Characteristically, the liberal interventionists omit from their equations the realities of unequal power. Their approach to crisis is managerialist. Problems will be solved by the implementation from above of sound policies. They see the masses as passive recipients of democracy, not the creators of it. Those who believe democracy can be imposed by military assault have surely missed some of the basic stuff of democracy itself, not to mention the powerful lessons of Tahrir Square. For them military intervention is an act of noblesse oblige – but like all such acts, it re-enforces the subordinate status of the alleged beneficiary; it reminds them who’s boss.
It’s argued that badly motivated actions can still have unintended positive consequences and that Libya may be a case in point. But it’s much more likely that such actions will have unintended negative consequences. This argument from serendipity – that good will accidentally flow from bad – was advanced in the run-up to the Iraq invasion. It seems a flimsy basis for a geo-political philosophy. Most importantly, it ignores that intentions, however contradictory or confused, shape outcomes.
Liberal interventionism is underpinned by a lack of sensitivity to the inevitable costs of warfare and in particular warfare waged by one country on the soil (or airspace) of another. It ignores the vast range of unpredictable ramifications. It treats military intervention as if it were the same as raising or lowering taxes, a mechanical incentive to a desired form of behaviour.
Liberal interventionism is entirely dependent on the great powers. There’s no other way the policy can be implemented. It relies on a coincidence of western and humanitarian interests, one that has been a historical rarity at best. In the end, the liberal interventionists have no agenda or standard of their own.
The current intervention ensures that if Gaddafi falls, his replacement will be chosen by the west. The new regime will be born dependent on the western powers, which will direct its economic and foreign policies accordingly. The liberal interventionists will say that’s not what they want, but their policy makes it inevitable.
The problem is not the ambiguities of the UN mandate. ‘Mission creep’ is inherent in the process. The mission will become what the major powers want it to be, according to their own agendas, not least their interest in Libyan oil.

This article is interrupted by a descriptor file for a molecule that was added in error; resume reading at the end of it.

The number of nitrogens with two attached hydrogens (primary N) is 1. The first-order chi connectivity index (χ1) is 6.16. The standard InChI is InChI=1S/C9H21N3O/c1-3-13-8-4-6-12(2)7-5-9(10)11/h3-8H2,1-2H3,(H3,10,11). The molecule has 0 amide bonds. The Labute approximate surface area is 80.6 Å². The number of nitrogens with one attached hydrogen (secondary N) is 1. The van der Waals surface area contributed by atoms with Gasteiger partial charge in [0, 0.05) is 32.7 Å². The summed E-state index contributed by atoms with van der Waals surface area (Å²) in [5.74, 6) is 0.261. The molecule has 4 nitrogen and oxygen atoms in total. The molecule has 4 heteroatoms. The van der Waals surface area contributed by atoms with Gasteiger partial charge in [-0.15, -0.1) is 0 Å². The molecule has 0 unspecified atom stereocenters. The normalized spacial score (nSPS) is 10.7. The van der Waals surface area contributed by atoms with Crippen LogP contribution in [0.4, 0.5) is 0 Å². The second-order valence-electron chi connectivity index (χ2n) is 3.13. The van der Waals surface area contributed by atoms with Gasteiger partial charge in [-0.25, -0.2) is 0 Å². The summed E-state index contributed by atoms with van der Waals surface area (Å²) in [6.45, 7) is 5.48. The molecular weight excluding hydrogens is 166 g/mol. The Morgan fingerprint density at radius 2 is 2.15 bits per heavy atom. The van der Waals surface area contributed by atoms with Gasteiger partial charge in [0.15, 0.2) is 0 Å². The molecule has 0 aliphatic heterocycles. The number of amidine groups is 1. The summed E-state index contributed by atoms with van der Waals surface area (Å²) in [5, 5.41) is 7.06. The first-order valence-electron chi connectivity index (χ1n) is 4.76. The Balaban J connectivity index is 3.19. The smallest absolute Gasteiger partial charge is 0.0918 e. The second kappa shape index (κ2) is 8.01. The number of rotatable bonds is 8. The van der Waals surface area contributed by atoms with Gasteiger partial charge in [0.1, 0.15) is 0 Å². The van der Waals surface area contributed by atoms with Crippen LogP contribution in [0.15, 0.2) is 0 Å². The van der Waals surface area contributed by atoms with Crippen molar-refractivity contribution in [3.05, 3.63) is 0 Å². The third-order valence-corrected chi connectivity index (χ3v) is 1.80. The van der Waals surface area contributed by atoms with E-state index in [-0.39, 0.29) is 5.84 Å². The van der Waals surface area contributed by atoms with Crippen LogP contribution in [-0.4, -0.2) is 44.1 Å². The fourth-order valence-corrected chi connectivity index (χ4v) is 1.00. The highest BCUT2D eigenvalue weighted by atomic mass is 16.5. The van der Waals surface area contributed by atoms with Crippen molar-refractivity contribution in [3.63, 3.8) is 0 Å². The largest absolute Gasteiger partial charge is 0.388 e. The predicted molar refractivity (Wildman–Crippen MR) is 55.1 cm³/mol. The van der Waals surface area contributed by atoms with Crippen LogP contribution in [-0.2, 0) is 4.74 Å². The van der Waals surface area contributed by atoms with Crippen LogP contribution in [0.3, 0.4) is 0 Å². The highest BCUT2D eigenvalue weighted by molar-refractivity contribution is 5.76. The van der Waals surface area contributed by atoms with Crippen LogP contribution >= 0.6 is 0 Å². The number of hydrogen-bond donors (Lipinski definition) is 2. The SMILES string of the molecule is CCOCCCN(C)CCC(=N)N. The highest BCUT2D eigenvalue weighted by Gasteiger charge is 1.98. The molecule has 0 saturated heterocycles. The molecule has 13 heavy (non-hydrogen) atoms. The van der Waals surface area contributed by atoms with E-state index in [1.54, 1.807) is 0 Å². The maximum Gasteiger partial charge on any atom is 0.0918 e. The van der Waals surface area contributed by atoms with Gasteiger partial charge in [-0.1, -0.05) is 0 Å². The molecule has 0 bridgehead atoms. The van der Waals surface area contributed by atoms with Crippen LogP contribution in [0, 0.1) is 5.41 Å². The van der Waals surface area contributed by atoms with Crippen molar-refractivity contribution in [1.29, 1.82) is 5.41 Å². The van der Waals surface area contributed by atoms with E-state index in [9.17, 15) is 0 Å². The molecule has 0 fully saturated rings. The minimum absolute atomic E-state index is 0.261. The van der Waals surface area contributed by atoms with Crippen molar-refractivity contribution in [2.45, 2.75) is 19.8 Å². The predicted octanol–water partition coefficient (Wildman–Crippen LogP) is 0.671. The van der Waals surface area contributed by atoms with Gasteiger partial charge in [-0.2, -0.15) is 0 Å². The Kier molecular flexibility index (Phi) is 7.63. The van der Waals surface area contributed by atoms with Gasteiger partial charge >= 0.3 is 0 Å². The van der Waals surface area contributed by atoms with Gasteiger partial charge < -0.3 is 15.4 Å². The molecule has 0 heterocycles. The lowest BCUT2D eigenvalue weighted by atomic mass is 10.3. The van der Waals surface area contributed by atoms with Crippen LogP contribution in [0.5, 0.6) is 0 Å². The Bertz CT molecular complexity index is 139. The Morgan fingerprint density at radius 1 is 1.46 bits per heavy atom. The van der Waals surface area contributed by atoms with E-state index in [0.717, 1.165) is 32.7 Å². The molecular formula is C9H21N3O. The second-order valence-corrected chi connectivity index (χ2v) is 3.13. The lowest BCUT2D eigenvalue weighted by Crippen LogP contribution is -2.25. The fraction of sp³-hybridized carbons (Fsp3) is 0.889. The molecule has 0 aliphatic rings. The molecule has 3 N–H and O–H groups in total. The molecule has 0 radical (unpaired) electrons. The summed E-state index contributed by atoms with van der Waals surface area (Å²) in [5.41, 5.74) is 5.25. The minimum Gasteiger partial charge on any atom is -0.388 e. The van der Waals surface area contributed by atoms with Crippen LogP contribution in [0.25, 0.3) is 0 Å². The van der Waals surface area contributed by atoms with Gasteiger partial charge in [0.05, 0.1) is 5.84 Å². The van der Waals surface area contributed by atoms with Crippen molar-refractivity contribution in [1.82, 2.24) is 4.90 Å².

‘What about Bosnia? What about Rwanda?’ One significant difference is that in Libya we’re faced with an attempt by an authoritarian state to crush a popular uprising and the ensuing civil war – not an ethnic assault. The lessons of Bosnia and Rwanda are indeed powerful but they do not include the one that the question usually supposes, i.e. that western military intervention should have taken place.
In Bosnia a western-imposed NFZ and Dutch troops on the ground failed to stop the Srebrenica massacre. When the full scale intervention that the liberals had been calling for finally took place in 1999, it precipitated a massive escalation of the ethnic cleansing it was supposed to stop and stymied the anti-Milosevic movement in Serbia (which succeeded without western help a year later). Eleven years on none of the underlying issues have been resolved, the victors have engaged in their own ethnic cleansing and the Kosovo statelet is a corruption-riddled western dependency.
In Rwanda, there were French troops on the ground, defending their national interests and nothing else. In the end, the genocide was stopped by an African intervention. Western powers are unlikely to have been any more effective and their presence on the ground as a military force would have profoundly skewed subsequent developments, in all likelihood hampering the progress that Rwanda has been able to make in their absence.
‘So do we do nothing?’ The question is undermined by the selectivity of those who ask it. Their indignation may be sincere but it is intellectually contrived. Not wanting to do the one particular thing (using military force) that they fix on is not the same as ‘doing nothing’. We do what we can do, what contributes most and destroys least. There is ready to hand an alternative model of global intervention in the Boycott, Divestment and Sanctions campaign aimed at Israel, which is opposed by most liberal interventionists.
Western presence in the region is not the solution but a major part of the problem. This is not a presence that can be restricted to policing the rights of civilians (and I can’t think of a single instance in modern times where it has actually performed that task). It’s a presence that shapes the region’s economy, society and political institutions according to its own priorities. Getting rid of that interfering hand is a necessary step towards democracy and development.
Finally, this debate has reminded me of the gulf that separates my politics (and most of us on the left) from this type of liberalism. For me this gulf first opened when as a youngster I watched liberals launch the Vietnam War on a sea of ‘good intentions’. The gulf widened when, despite the ensuing nightmare, liberals continued to believe in the benign nature of US (or British or French) world intentions.
In Libya, once again, they have been seduced by a vicarious potency. And they have always failed to recognise that vast disparities in wealth and concomitant concentrations of power are themselves the greatest threats to democracy and human rights. Liberal interventionists may not like the disparities, the inequalities, but they regard them as inevitable and tolerable. Mass economic immiseration, it seems, is never grounds for ‘urgent intervention’.